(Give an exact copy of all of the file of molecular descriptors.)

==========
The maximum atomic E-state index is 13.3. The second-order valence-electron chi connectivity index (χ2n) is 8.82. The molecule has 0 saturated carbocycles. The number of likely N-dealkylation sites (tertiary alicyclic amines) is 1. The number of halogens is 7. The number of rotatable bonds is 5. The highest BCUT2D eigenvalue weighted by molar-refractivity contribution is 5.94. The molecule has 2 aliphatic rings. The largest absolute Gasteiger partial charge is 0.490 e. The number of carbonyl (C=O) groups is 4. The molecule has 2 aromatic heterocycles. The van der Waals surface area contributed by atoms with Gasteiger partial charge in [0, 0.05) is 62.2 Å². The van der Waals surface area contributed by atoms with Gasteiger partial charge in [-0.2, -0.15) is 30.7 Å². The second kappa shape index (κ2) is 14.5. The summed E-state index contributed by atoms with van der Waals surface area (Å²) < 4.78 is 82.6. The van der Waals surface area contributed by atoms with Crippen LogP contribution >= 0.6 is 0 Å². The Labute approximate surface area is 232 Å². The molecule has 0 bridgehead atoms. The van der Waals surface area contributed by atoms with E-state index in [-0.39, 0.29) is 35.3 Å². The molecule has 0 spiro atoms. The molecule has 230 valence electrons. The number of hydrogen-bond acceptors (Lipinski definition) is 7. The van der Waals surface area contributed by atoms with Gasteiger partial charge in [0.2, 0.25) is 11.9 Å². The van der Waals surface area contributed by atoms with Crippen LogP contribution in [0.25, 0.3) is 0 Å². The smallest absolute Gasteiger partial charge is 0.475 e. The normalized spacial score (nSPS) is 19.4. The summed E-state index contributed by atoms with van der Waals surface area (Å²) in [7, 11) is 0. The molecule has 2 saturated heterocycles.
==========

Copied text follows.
The maximum atomic E-state index is 13.3. The second-order valence-electron chi connectivity index (χ2n) is 8.82. The molecule has 0 saturated carbocycles. The number of likely N-dealkylation sites (tertiary alicyclic amines) is 1. The number of halogens is 7. The number of rotatable bonds is 5. The highest BCUT2D eigenvalue weighted by molar-refractivity contribution is 5.94. The molecule has 2 aliphatic rings. The largest absolute Gasteiger partial charge is 0.490 e. The number of carbonyl (C=O) groups is 4. The molecule has 2 aromatic heterocycles. The van der Waals surface area contributed by atoms with Gasteiger partial charge in [0, 0.05) is 62.2 Å². The van der Waals surface area contributed by atoms with Gasteiger partial charge in [-0.2, -0.15) is 30.7 Å². The second kappa shape index (κ2) is 14.5. The summed E-state index contributed by atoms with van der Waals surface area (Å²) < 4.78 is 82.6. The van der Waals surface area contributed by atoms with Crippen LogP contribution >= 0.6 is 0 Å². The Labute approximate surface area is 232 Å². The molecule has 0 bridgehead atoms. The van der Waals surface area contributed by atoms with E-state index in [-0.39, 0.29) is 35.3 Å². The molecule has 0 spiro atoms. The molecule has 230 valence electrons. The number of hydrogen-bond acceptors (Lipinski definition) is 7. The van der Waals surface area contributed by atoms with Gasteiger partial charge in [0.2, 0.25) is 11.9 Å². The van der Waals surface area contributed by atoms with Crippen LogP contribution in [0.25, 0.3) is 0 Å². The smallest absolute Gasteiger partial charge is 0.475 e. The normalized spacial score (nSPS) is 19.4. The summed E-state index contributed by atoms with van der Waals surface area (Å²) in [7, 11) is 0. The molecule has 2 saturated heterocycles.